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These aren't grandpa's farms: Meet the new faces of ag

If the phrase "Elkhart County farmer" conjures up a mental image, it probably doesn't look like Ben Hartman. You won't find Hartman on a tractor or combine or walking through a large dairy barn. Instead, you could find him on your doorstep with fresh vegetables every week.
Justin Leighty
Posted on May. 11, 2009 at 1:00 a.m. | Updated on May. 11, 2009 at 2:58 a.m.

GOSHEN -- If the phrase "Elkhart County farmer" conjures up a mental image, it probably doesn't look like Ben Hartman.

You won't find Hartman on a tractor or combine or walking through a large dairy barn.

Instead, you could find him on your doorstep with fresh vegetables every week.

"Someone who eats food should choose their farmer as carefully as they choose their doctor or dentist," Hartman said.

He and his wife, Rachel, run Clay Bottom Farm. It's a 5-acre farm east of the city, and they cultivate about 2 acres. They're making a living out of it, though.

"I had a real passion for local food. It tastes better than food that's shipped, it's fun to grow, and it feels good to support the local economy," he said.

Hartman is part of a growing trend in local agriculture, according to the U.S. Department of Agriculture.

The number of farms in Elkhart County grew by 21 percent between 1997 and 2007, but the average size of farms in the county dropped by 26 percent over that same period, according to the USDA agriculture census results, released in February.

"We're seeing more transition to people hobby farming and small-business farming," said Ericka Soumare, agriculture educator for the Purdue Extension Service office in Elkhart County.

Couple that with an increase in agricultural tourism and recreation, plus a growing movement of people wanting locally grown goods, and "it's looking a lot better for farms," Soumare said.

Ann Schmelzer with the Indiana Department of Agriculture said there's a growing statewide interest in buying local produce. "People want to support the economy in their own communities, and locally grown stuff just tastes better," she said.

To be sure, the census numbers show about the same number of farms larger than 180 acres in the county. Elkhart County is still a significant producer of corn, soybeans, poultry, hogs and milk.

But our agriculture is branching out.

Soumare said farmers are more and more looking for other activities: "Farm visits, things like agritourism, where you advertise, 'Come see the animals,' hayrides, events that draw attention." All of those are growing in popularity here. "With farms they're finding more ways to add values," Soumare said.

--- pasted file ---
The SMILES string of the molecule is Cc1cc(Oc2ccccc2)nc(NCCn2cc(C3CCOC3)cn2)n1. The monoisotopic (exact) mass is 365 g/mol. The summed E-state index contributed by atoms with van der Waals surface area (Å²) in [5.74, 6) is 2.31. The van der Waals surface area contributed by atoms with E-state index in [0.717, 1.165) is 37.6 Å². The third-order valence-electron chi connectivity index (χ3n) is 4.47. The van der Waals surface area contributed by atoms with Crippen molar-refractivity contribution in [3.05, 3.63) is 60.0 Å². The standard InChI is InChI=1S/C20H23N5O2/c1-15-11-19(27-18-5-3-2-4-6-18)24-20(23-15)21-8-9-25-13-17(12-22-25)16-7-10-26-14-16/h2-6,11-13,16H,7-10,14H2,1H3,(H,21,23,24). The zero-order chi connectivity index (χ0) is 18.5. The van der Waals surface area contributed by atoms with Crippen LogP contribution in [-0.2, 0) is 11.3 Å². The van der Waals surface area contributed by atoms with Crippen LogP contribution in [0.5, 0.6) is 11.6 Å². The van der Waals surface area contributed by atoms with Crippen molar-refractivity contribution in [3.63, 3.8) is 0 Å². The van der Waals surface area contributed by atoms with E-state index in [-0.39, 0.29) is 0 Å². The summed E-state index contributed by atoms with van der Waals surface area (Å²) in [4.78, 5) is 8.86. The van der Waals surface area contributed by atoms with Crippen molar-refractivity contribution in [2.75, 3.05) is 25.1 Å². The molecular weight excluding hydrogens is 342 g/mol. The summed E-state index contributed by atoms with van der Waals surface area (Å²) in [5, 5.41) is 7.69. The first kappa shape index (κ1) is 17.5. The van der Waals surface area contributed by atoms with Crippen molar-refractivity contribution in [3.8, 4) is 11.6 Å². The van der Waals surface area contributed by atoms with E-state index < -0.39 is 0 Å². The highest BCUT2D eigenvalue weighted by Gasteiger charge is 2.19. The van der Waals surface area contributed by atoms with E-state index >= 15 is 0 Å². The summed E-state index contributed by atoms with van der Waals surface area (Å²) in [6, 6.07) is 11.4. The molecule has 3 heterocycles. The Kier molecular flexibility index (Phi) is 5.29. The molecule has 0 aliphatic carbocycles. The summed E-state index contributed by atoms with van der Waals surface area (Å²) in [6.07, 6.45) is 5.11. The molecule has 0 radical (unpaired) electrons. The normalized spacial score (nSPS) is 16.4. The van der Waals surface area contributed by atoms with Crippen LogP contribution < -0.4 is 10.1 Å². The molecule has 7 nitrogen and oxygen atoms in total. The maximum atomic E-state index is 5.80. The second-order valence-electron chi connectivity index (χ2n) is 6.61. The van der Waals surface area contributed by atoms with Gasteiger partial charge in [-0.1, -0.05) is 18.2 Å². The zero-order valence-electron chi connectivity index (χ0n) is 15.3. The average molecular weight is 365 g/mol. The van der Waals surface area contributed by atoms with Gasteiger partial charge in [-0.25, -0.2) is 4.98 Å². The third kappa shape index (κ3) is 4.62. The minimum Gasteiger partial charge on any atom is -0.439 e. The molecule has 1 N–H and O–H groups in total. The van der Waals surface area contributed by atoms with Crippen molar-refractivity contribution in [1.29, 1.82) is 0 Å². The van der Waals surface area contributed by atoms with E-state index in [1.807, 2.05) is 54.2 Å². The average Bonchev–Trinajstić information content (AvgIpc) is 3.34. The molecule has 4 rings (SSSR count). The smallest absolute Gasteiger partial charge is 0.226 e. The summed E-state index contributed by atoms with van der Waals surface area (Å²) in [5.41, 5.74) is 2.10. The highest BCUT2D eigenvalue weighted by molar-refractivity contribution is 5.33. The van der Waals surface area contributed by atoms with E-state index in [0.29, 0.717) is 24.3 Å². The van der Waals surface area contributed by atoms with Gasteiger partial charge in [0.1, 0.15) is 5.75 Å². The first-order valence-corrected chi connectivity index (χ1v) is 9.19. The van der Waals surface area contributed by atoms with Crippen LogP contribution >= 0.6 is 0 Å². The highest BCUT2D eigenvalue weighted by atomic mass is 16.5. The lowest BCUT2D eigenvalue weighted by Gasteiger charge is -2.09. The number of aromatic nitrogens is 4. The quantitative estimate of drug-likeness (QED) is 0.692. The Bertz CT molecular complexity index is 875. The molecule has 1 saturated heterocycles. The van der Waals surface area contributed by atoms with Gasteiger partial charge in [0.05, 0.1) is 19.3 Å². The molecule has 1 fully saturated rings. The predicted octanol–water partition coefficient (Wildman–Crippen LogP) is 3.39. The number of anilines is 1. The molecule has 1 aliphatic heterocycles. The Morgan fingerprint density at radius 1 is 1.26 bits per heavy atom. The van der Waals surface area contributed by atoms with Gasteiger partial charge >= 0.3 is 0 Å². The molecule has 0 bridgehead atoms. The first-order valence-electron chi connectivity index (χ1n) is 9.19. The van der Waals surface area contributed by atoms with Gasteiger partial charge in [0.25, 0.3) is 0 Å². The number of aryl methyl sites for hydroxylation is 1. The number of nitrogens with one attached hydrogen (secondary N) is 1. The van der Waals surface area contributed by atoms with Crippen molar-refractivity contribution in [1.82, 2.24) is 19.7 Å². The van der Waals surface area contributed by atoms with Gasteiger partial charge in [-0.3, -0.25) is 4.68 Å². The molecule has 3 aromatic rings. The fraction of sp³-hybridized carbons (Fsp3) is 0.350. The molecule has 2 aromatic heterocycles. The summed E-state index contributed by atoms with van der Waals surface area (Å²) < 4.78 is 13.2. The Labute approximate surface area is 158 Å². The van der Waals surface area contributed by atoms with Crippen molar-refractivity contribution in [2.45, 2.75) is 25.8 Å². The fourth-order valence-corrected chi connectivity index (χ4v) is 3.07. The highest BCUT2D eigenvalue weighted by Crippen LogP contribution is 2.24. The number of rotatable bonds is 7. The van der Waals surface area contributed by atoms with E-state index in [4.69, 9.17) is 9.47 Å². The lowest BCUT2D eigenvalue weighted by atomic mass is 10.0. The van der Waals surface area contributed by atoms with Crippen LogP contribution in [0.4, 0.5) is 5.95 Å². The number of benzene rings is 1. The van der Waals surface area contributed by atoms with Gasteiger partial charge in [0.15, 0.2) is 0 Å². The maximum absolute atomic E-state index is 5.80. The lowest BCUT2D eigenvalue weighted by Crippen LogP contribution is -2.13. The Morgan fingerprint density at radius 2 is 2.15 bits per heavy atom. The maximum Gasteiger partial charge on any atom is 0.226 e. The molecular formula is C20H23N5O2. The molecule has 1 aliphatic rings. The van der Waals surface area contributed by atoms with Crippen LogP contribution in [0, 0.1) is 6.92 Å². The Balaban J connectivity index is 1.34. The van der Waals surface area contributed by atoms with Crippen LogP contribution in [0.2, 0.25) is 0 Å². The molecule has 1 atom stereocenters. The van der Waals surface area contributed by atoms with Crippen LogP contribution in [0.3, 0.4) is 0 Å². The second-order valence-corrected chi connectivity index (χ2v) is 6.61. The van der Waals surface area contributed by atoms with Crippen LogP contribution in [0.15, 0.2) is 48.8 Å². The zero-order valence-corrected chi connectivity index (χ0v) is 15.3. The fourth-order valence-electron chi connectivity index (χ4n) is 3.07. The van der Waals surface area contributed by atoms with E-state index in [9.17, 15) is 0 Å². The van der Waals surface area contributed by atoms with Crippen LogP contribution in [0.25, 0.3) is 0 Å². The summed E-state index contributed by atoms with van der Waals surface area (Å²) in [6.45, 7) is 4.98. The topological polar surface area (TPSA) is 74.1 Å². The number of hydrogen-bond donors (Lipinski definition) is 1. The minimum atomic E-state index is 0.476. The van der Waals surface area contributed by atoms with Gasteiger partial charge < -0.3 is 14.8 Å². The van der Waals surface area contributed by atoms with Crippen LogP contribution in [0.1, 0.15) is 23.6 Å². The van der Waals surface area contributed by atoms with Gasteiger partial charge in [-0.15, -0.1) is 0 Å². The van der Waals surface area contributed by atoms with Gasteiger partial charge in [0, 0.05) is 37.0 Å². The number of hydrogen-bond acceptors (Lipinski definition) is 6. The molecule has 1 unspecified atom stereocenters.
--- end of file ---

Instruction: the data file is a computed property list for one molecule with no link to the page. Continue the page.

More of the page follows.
You have businesses like Kercher's Sunrise Orchard in Goshen, roadside stands like Sweet Corn Charlie, and farmers markets bringing growers and consumers together.

The Goshen Farmers Market is where Hartman started out -- and still sells his food -- but he's branching out to connect more directly with people wanting organic, locally grown food. He's offering a concept called Community Supported Agriculture, or CSA. CSAs are growing across the state, according to Schmelzer.

In Hartman's case, customers pay $400 for enough in-season vegetables and fruits weekly to feed a family of up to six. They get weekly deliveries at three drop-off points in Goshen from the first week of June through the first week of October, and at-your-door service adds $3 a week.

"The consumer gets that direct connection with their farmer, and for us it's nice to know where your product's going. We like to connect with our customers," Hartman said.

"There's a lot of money spent each day on food," he said. "A lot more of it needs to be spent on local food."

FRESH NUMBERS

Here's a glance at Elkhart County agriculture as reported in the USDA 2007 Census of Agriculture (released this year), compared with 1997.

205,755,000: In dollars, the county's market value of production, up 66 percent.

163,295: Acres in farms, down 11 percent.

127,245: In dollars, the average market value per farm, up 37 percent.

1,617: Farms, up 21 percent.

523: Farms between 1 and 9 acres, up more than 21/2 times the 196 here in 1997.

101: In acres, the average size of a farm, down 26 percent.



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